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Busy start for Windsor and Maidenhead driving schools

Adrian Williams

Adrian Williams
Driving schools happy to get back in the seat

Driving tests are on the lockdown roadmap easing starting today (April 22) – and driving instructors in the borough are keen to get back in the passenger’s seat.

Tests have been suspended due to COVID-19 restrictions since January and are now available again.

However, keen learners are hitting stumbling blocks already, with testing centres mainly booked up.

For the past year, driving instructors have been unable to work and have been supported only by Government grants and funds.

Lorraine Maunder of Lorraine’s Motoring School, which operates in Maidenhead and Windsor, said times have been stressful, especially for her students – but they have keen surprisingly calm about getting back into it despite the long wait.

She also feels some apprehension herself having been unable to work for a year.

“I feel a little bit anxious about it but once I get back in the seat, I’ll be fine,” she said.

“I love my work and my students – the most difficult part was having to say no to people who want to have lessons. That’s been the hardest part of the whole thing.”

Ken Kang, proprietor of Ace Drivewise in Curls Lane, welcomed the break, which he used to do charity work in Slough and write a book on how to teach driving. He is looking forward to getting back to normal.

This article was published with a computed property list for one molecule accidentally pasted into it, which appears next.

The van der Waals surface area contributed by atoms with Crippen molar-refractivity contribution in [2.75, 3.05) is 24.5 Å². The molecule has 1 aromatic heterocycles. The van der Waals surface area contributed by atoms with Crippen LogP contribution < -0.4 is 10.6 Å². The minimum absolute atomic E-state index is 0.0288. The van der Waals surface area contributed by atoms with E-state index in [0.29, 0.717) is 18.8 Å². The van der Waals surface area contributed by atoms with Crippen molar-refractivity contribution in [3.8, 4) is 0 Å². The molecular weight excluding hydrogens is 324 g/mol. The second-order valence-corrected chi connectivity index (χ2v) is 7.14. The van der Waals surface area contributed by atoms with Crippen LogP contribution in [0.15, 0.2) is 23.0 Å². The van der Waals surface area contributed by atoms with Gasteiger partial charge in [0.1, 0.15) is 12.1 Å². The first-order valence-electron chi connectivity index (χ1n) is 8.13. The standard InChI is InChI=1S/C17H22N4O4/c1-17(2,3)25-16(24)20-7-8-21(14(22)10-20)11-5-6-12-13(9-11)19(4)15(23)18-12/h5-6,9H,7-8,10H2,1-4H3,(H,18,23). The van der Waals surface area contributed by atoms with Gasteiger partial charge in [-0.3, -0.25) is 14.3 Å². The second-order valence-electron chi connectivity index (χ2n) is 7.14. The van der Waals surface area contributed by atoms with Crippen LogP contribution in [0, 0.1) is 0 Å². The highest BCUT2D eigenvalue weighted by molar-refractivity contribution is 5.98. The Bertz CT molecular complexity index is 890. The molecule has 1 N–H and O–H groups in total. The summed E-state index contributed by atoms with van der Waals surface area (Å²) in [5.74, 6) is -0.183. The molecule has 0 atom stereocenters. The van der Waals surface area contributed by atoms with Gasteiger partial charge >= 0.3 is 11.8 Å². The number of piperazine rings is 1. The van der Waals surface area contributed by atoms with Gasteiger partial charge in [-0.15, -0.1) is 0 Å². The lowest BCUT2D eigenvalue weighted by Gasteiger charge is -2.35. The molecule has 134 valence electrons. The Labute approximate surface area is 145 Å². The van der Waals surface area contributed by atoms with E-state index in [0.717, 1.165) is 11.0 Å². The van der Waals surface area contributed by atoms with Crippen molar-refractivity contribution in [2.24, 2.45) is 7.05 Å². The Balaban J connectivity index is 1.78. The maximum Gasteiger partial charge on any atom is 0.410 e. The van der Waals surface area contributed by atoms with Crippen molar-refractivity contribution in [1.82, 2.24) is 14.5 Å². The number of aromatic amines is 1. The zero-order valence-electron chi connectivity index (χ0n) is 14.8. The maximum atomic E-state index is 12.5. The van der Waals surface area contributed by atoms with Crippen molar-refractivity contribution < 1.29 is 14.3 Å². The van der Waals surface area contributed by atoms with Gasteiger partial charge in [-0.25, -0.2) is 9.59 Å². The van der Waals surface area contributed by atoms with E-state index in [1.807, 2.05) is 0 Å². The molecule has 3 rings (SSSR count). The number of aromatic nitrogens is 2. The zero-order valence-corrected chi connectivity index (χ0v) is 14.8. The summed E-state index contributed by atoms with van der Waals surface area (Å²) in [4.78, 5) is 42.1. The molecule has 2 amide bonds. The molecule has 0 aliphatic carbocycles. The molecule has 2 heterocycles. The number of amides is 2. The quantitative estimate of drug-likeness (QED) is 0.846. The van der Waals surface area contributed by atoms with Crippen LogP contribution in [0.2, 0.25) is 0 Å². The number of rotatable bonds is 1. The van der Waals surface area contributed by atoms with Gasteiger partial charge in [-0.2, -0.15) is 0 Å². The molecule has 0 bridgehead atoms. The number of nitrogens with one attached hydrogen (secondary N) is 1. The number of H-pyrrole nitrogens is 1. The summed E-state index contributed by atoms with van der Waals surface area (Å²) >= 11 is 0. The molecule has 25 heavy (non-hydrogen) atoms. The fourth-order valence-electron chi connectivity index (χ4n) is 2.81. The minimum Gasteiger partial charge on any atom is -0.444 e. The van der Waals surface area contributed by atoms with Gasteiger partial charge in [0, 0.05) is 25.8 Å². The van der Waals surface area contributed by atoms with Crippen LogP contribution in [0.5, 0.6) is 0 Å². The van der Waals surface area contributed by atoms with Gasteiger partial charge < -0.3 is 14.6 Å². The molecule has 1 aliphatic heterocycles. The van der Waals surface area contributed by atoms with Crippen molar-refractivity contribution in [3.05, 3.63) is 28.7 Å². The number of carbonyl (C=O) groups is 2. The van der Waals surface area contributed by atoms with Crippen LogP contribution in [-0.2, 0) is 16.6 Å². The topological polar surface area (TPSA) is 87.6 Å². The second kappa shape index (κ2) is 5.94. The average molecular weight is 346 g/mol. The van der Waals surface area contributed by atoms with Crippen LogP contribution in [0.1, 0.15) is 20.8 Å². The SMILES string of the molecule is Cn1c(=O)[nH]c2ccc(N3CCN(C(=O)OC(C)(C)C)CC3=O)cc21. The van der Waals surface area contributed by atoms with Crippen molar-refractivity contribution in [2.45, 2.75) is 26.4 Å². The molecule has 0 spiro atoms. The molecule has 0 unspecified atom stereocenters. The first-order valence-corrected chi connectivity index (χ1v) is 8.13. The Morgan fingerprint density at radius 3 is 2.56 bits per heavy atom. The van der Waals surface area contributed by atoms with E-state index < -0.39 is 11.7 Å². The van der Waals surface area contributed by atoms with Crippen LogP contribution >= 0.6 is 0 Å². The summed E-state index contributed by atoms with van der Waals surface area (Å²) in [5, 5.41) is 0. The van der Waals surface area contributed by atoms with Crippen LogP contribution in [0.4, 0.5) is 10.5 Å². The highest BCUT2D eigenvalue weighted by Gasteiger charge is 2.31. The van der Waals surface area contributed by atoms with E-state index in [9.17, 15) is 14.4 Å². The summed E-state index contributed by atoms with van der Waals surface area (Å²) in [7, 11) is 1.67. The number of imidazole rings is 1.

“Like every driving centre we’re very busy – we have got a backlog,” he said.

“We can only do limited hours – we’re having to do a two-hour driving lesson, bring the car back, sanitise it, then take it back out again as long as there’s time.

“You can’t sanitise it and take it straight back out, you have to leave it a while.”

This can cut down work hours significantly and the drop in hours means a loss of income, despite driving schools increasing their prices.

“If you used to do eight hours and now you do four, an extra £2-3 a lesson is never going to cover that,” Ken said.

Other barriers include the need to keep windows open – which in rain or cold weather can be uncomfortable for both instructor and student.

Meanwhile the problem with driving exams being booked up is likely to be ongoing.

A number of driving examiners have decided not to go back to work, as some of them have health issues that makes working as examiners during COVID-times too risky for them.

“The problem we have got now is that the driving tests won’t be available immediately. We’re hoping the list will get shorter as they hire more people,” said Ken.

Students with health problems such as asthma will also be ‘greatly affected’.

“We don’t know how it’s going to affect us,” said Ken. “It’s all about safety and there’s no other way of seeing this through – we’ve just got to cope with it.”

The freedom to take driving tests again follows the reopening of non-essential shops last week and that of pubs and restaurants' outdoor spaces.

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